Everyone’s Talking About Voice
Thanks to everyone who joined us at The Federation on Thursday to talk voice tech, especially the five very different but equally fantastic speakers:
- Albert Creixell, Head of Partnerships for Alexa Skills Europe
- Marcus Duffy, Head of Design at Apadmi
- Professor Trevor Cox, with the Acoustic Engineering Department at Salford University
- Emma-Victoria Houlton, Alexa Flash Briefing Producer and Founder of The Art of Podcast
- Mukul Devichand, Executive Editor of Voice for the BBC
It’s impossible to recap everything, but here are some our favourite bits:
“Customers are rapidly shifting the way they interact with technology. Why? Because voice tech feels much more natural.”
Albert and his team specialise in helping brands and their developers to take advantage of this shift. Their vision? “That Alexa will be everywhere, the fabric that connects customers with technology”.
- Alexa will be an extension of your brain – On the left, analytical side, Alexa can increase efficiencies like changing the TV channel without having to look for the remote. On the right, creative side, Alexa will fulfil emotional needs like playing music to suit your mood
- Complimentary screens can make all the difference – Alexa comes in over 50 form factors and screens still have a role. For example, customers can complete most of their shopping journey by voice tech, but a screen means they have the peace of mind associated with visually checking through the order before hitting ‘pay now’.
- Alexa is venturing out of the home – Starting in mid-2018, Alexa will be available in BMW and MINI vehicles. This means more than music or navigation. People can use the time spent in the car to get information, shop or perform other tasks. Simple, natural tech interaction.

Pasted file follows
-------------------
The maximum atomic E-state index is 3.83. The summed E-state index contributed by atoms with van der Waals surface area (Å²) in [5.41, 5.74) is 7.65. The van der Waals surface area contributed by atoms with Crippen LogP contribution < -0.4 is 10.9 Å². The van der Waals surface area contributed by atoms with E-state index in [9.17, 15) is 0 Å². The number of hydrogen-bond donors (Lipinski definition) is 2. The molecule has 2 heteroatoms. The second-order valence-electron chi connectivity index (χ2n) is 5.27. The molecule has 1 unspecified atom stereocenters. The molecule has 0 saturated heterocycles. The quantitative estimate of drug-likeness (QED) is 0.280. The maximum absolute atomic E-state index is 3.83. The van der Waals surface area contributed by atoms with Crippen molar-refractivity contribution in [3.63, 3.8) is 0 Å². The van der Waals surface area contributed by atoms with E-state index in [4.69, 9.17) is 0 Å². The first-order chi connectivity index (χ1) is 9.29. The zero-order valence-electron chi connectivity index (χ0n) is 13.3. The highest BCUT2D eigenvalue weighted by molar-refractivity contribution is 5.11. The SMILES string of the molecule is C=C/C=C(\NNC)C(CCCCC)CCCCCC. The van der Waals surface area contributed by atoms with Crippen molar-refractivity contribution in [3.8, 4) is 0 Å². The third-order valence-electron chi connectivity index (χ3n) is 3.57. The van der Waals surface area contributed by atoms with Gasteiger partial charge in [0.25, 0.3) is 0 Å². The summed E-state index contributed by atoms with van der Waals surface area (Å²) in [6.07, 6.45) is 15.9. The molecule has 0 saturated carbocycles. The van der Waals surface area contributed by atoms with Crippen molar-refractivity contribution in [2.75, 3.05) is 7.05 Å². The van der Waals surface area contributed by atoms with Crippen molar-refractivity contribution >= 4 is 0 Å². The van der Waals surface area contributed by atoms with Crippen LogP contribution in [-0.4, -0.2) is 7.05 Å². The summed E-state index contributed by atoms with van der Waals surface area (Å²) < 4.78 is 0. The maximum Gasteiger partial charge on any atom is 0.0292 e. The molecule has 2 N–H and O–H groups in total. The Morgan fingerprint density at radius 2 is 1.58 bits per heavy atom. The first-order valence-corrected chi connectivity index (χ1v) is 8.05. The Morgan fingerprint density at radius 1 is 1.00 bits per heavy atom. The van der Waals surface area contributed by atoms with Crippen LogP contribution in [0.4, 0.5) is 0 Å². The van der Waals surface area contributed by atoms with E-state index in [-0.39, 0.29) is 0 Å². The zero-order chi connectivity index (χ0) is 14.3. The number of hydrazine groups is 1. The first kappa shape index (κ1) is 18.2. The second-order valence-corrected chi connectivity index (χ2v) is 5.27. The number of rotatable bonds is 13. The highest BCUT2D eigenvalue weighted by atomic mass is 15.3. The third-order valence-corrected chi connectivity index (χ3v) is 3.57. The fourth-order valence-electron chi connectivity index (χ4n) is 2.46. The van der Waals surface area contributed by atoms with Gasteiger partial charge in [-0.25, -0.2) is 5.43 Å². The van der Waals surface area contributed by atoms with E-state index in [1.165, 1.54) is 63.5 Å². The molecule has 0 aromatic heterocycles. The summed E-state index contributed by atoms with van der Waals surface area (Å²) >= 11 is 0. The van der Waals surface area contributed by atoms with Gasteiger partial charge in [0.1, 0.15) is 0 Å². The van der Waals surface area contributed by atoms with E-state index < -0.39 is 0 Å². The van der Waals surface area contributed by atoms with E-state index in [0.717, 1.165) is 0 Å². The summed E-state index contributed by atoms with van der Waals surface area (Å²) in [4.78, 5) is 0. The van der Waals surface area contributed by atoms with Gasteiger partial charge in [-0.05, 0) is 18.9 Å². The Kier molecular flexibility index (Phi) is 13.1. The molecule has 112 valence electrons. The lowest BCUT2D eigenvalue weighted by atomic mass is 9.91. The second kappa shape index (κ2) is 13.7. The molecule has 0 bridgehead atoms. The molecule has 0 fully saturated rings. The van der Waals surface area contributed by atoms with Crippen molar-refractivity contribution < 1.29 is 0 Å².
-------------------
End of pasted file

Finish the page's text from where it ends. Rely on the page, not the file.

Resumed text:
- Amazon’s key things to think about before you build a skill
– Value: what unique experience can you create for users on voice platforms?
– Simplicity: how will your skill simplify an action? The general rule of thumb is when an action takes more than 3 steps to complete, there’s a case for voice
– Friction: how can you solve customer problems? Account-linking, seamless payment systems?
– Frequency: is yours a skill that can slot into the every-day lives of your customers?
“Choose something the user was doing anyway, and make it easier for them.”
Already, there are countless skills or voice apps with one star reviews. Marcus Duffy, Head Of Design at Apadmi tackled this, by highlighting the lack of design so far, and what you can do about it.
Voice design is UX Design – Whether it’s a mobile app or a skill for Alexa, the process behind the design stage is very similar. So instead of wireframes, create sample dialogs. And whilst a user journey is just as critical, use a detailed voice script rather than visuals to brief the developers.
- User testing is still critical but needn’t be costly – Use simple table reads or ‘Wizard Of Oz’ to test your utterances and responses, as early as you can in the process.
- A lot of voice design is copywriting – You’ll need access to top writing skills for voice design. A few tips:
– Write for the ear rather than the eye – use contractions like “I’m” instead of “I am”
– Add variety to your responses to bring humanity to repetitive tasks
– Ensure user interactions can be said in one breath…
– …but balance brevity with friendliness. Too short can sound cold and robotic.
- Tailor the app to the user – Create novice prompts for new users that help them learn the skill. Equally, find ways to short cut the conversation for frequent users. Take a recipe skill, for example: “I can help with breakfast, lunch or dinner. What meal are you cooking?” vs “What kind of meal?”